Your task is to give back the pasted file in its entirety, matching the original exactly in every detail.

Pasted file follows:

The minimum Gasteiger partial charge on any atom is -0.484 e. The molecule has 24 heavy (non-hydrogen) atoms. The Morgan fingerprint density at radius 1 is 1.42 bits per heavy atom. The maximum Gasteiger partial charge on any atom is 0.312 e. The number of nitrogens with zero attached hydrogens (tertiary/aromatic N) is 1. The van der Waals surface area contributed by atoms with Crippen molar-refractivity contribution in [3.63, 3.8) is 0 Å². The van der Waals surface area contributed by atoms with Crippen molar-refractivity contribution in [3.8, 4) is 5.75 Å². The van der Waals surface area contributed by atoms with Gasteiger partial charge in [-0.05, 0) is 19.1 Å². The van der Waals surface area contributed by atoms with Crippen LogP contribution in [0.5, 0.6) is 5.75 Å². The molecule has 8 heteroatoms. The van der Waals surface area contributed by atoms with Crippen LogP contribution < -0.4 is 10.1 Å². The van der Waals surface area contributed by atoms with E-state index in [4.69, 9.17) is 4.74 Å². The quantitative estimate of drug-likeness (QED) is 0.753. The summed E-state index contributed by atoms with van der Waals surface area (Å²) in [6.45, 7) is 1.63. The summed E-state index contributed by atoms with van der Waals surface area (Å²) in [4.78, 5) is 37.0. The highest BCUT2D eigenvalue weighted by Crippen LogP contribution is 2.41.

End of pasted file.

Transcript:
The minimum Gasteiger partial charge on any atom is -0.484 e. The molecule has 24 heavy (non-hydrogen) atoms. The Morgan fingerprint density at radius 1 is 1.42 bits per heavy atom. The maximum Gasteiger partial charge on any atom is 0.312 e. The number of nitrogens with zero attached hydrogens (tertiary/aromatic N) is 1. The van der Waals surface area contributed by atoms with Crippen molar-refractivity contribution in [3.63, 3.8) is 0 Å². The van der Waals surface area contributed by atoms with Crippen molar-refractivity contribution in [3.8, 4) is 5.75 Å². The van der Waals surface area contributed by atoms with Gasteiger partial charge in [-0.05, 0) is 19.1 Å². The van der Waals surface area contributed by atoms with Crippen LogP contribution in [0.5, 0.6) is 5.75 Å². The molecule has 8 heteroatoms. The van der Waals surface area contributed by atoms with Crippen LogP contribution < -0.4 is 10.1 Å². The van der Waals surface area contributed by atoms with E-state index in [4.69, 9.17) is 4.74 Å². The quantitative estimate of drug-likeness (QED) is 0.753. The summed E-state index contributed by atoms with van der Waals surface area (Å²) in [6.45, 7) is 1.63. The summed E-state index contributed by atoms with van der Waals surface area (Å²) in [4.78, 5) is 37.0. The highest BCUT2D eigenvalue weighted by Crippen LogP contribution is 2.41.